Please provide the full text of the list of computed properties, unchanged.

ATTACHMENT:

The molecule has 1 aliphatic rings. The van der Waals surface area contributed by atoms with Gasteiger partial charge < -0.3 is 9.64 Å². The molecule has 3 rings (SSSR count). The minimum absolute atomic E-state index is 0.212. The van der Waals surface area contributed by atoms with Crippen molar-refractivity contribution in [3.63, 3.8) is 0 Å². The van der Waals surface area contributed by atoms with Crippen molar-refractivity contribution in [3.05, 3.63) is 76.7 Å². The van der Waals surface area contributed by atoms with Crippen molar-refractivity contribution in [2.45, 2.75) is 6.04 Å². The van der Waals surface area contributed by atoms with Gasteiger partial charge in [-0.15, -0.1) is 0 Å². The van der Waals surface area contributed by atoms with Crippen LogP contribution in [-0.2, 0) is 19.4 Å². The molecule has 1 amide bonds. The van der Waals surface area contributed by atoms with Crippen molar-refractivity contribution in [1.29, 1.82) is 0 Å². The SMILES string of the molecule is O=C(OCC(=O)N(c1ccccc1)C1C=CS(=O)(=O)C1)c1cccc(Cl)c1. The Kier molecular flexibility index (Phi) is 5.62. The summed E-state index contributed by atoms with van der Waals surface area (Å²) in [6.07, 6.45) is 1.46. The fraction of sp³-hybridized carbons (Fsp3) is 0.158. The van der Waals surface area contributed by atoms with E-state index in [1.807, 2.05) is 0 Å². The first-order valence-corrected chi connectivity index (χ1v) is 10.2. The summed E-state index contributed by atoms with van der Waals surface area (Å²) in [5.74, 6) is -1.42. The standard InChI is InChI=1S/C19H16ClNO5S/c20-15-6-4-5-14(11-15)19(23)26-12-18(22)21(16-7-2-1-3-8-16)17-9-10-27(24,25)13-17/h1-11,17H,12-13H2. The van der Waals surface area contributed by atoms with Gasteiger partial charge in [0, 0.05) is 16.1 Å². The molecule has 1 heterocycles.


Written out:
The molecule has 1 aliphatic rings. The van der Waals surface area contributed by atoms with Gasteiger partial charge < -0.3 is 9.64 Å². The molecule has 3 rings (SSSR count). The minimum absolute atomic E-state index is 0.212. The van der Waals surface area contributed by atoms with Crippen molar-refractivity contribution in [3.63, 3.8) is 0 Å². The van der Waals surface area contributed by atoms with Crippen molar-refractivity contribution in [3.05, 3.63) is 76.7 Å². The van der Waals surface area contributed by atoms with Crippen molar-refractivity contribution in [2.45, 2.75) is 6.04 Å². The van der Waals surface area contributed by atoms with Gasteiger partial charge in [-0.15, -0.1) is 0 Å². The van der Waals surface area contributed by atoms with Crippen LogP contribution in [-0.2, 0) is 19.4 Å². The molecule has 1 amide bonds. The van der Waals surface area contributed by atoms with Crippen molar-refractivity contribution in [1.29, 1.82) is 0 Å². The SMILES string of the molecule is O=C(OCC(=O)N(c1ccccc1)C1C=CS(=O)(=O)C1)c1cccc(Cl)c1. The Kier molecular flexibility index (Phi) is 5.62. The summed E-state index contributed by atoms with van der Waals surface area (Å²) in [6.07, 6.45) is 1.46. The fraction of sp³-hybridized carbons (Fsp3) is 0.158. The van der Waals surface area contributed by atoms with E-state index in [1.807, 2.05) is 0 Å². The first-order valence-corrected chi connectivity index (χ1v) is 10.2. The summed E-state index contributed by atoms with van der Waals surface area (Å²) in [5.74, 6) is -1.42. The standard InChI is InChI=1S/C19H16ClNO5S/c20-15-6-4-5-14(11-15)19(23)26-12-18(22)21(16-7-2-1-3-8-16)17-9-10-27(24,25)13-17/h1-11,17H,12-13H2. The van der Waals surface area contributed by atoms with Gasteiger partial charge in [0, 0.05) is 16.1 Å². The molecule has 1 heterocycles.